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Originally Posted by justabrowsing View Post
Thanks a lot for the feedback.

I went to a local bike shop and told them all the details. And the guy in the shop suggested giant escape 1. They had other models like cannondale (and something else), but he said escape bike has pretty sweet price point and similar bike in cannondale costs more.

Anyway, I test rode it and it was fine. So, bought it. Swapped the seat/saddle as it was very hard.

Drove around 5 miles from shop to home and it was good.

Again thanks for the feedback.
That looks like a good commuter and good MSRP.
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Old 10-22-17, 06:36 AM
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Originally Posted by justabrowsing View Post
Thanks a lot for the feedback.

I went to a local bike shop and told them all the details. And the guy in the shop suggested giant escape 1. They had other models like cannondale (and something else), but he said escape bike has pretty sweet price point and similar bike in cannondale costs more.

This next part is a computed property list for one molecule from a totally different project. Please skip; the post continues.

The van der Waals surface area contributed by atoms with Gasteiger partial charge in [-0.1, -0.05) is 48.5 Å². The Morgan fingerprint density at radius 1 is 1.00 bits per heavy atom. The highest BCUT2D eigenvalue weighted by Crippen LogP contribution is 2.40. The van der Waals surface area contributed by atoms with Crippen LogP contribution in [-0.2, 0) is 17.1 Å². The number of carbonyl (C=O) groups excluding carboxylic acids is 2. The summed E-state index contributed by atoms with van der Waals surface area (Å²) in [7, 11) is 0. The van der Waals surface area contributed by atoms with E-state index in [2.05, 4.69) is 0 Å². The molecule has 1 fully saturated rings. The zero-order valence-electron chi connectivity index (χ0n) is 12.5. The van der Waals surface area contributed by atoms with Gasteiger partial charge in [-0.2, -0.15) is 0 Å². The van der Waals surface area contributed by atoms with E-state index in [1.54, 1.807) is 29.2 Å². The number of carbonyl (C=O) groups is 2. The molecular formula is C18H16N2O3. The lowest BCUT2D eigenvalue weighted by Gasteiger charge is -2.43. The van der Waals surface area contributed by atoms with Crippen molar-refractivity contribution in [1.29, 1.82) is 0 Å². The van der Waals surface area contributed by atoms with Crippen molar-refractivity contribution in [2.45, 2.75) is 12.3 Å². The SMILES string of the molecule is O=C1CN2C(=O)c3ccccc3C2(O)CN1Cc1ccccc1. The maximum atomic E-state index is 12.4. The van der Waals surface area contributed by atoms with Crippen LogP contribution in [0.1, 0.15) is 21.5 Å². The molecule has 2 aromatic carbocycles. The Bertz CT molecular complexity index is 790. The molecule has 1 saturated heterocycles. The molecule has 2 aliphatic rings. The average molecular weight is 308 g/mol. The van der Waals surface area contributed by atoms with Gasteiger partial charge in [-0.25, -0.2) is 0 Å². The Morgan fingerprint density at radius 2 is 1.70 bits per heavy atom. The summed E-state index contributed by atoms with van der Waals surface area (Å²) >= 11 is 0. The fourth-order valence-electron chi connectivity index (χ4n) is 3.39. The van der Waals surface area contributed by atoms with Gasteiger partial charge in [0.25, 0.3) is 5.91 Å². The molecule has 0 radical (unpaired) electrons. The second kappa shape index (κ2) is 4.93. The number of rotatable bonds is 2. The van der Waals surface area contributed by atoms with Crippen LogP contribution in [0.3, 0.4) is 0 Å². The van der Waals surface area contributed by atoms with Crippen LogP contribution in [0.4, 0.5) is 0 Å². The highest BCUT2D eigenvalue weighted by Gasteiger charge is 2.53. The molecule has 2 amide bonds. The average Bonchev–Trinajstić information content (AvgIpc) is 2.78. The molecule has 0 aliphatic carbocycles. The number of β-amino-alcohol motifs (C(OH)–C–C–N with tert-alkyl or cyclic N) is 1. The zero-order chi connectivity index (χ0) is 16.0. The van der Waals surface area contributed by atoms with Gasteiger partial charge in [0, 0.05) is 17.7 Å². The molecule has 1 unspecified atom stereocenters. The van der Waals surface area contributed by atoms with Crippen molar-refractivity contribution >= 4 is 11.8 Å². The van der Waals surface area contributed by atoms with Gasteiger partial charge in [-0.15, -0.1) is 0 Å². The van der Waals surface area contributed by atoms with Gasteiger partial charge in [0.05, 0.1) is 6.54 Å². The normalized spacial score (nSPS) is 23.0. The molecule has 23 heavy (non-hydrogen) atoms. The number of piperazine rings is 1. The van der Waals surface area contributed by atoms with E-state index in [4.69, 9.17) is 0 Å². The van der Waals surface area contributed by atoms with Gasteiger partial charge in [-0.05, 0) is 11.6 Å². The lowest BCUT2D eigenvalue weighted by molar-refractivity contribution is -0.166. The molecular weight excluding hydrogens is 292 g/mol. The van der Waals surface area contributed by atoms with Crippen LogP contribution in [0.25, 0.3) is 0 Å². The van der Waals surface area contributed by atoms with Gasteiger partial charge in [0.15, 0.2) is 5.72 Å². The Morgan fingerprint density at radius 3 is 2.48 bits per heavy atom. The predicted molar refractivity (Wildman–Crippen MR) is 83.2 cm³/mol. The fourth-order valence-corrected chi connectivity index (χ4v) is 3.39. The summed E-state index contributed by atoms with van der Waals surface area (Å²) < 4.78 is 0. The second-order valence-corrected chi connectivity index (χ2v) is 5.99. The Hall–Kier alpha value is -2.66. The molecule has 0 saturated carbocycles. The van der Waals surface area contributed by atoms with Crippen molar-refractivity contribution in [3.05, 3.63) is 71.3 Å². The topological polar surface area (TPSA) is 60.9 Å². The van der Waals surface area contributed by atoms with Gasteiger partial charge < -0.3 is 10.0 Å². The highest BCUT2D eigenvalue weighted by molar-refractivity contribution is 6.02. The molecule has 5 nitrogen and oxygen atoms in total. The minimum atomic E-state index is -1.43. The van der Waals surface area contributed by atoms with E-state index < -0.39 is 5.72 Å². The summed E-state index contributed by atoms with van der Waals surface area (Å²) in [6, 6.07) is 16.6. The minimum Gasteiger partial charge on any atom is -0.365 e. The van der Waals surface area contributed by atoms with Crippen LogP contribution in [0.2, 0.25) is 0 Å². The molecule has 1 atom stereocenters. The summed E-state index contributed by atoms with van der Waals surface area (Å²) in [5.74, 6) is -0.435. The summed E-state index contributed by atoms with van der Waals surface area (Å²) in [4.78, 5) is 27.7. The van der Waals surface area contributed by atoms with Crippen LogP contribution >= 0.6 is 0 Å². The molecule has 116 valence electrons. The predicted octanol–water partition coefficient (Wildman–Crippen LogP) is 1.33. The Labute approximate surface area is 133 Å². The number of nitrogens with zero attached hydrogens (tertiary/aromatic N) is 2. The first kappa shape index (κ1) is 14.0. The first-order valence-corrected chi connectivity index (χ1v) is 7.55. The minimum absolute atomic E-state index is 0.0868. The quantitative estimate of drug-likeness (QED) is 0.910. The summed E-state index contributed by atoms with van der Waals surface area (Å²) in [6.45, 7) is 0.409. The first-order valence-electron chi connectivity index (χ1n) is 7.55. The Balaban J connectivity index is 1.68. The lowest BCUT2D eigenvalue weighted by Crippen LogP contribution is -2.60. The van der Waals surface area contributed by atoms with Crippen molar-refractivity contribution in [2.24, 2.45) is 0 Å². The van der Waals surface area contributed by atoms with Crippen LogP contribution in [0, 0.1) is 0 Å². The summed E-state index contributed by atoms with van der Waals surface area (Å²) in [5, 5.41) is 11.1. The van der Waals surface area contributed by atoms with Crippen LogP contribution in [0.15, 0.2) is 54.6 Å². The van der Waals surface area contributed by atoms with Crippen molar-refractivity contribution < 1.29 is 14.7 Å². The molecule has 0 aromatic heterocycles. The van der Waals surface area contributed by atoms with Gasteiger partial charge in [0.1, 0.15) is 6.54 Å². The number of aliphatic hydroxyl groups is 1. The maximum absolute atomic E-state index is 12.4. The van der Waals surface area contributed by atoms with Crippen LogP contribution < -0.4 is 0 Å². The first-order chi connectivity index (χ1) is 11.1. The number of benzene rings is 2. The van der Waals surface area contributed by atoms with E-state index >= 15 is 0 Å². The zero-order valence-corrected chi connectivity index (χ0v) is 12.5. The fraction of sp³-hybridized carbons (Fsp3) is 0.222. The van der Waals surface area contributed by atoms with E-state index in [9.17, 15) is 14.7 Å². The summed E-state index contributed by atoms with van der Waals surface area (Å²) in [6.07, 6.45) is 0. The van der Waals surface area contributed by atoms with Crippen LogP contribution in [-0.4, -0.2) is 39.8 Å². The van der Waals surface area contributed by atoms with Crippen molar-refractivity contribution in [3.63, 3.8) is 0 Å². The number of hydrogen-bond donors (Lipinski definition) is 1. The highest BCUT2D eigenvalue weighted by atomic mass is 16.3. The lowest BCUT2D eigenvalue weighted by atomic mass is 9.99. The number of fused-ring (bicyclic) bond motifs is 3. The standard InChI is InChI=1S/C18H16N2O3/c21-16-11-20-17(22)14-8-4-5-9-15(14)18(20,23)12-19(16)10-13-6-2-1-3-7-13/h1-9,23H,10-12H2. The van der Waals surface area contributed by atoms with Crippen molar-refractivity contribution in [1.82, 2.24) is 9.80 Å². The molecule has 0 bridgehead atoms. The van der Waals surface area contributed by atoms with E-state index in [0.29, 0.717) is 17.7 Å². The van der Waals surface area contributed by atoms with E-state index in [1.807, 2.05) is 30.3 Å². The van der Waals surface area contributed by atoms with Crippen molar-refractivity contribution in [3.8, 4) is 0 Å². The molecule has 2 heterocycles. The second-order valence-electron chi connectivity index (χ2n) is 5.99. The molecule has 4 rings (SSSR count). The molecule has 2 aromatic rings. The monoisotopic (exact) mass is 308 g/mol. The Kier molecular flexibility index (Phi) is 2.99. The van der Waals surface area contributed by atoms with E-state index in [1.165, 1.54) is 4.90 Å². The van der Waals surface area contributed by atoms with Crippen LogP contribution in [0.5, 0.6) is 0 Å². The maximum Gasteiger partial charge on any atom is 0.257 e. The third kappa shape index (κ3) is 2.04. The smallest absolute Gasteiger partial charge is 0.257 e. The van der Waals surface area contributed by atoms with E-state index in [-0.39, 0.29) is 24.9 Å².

Anyway, I test rode it and it was fine. So, bought it. Swapped the seat/saddle as it was very hard.

Drove around 5 miles from shop to home and it was good.

Again thanks for the feedback.
Nice choice, I got the Escape 3 with hybrid tires as a beginning commuter and it's served me well, 1.5 years daily.
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Old 10-22-17, 07:27 AM
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If you go outside the US you'll see that most people ride upright city bikes for a commute like yours. And that there are massively higher numbers of people riding bicycles for transportation rather than the recreational bikes and riding more common in the US.

City Bikes: City Bikes | LocalMile

While there are increasing numbers of shops selling these in the US, they can still be hard to find in some cities. Where are you located? Is your ride fairly flat like the photo shows or are there some larger hills to climb?

As to flats, one of the benefits of city bikes is a bit fatter tire. Schwalbe Marathon tires on these rarely get flats and are generally more reliable and smoother to ride than the thinner tyres on road or hybrid bikes. Some fat-tire bikes likely have a bit better reliability from a flat perspective though.
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Old 10-22-17, 09:12 AM
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escapes are a terrific value and depending on what you eventually want to do they can be outfitted for almost anything including full on loaded touring. you have chosen well my friend!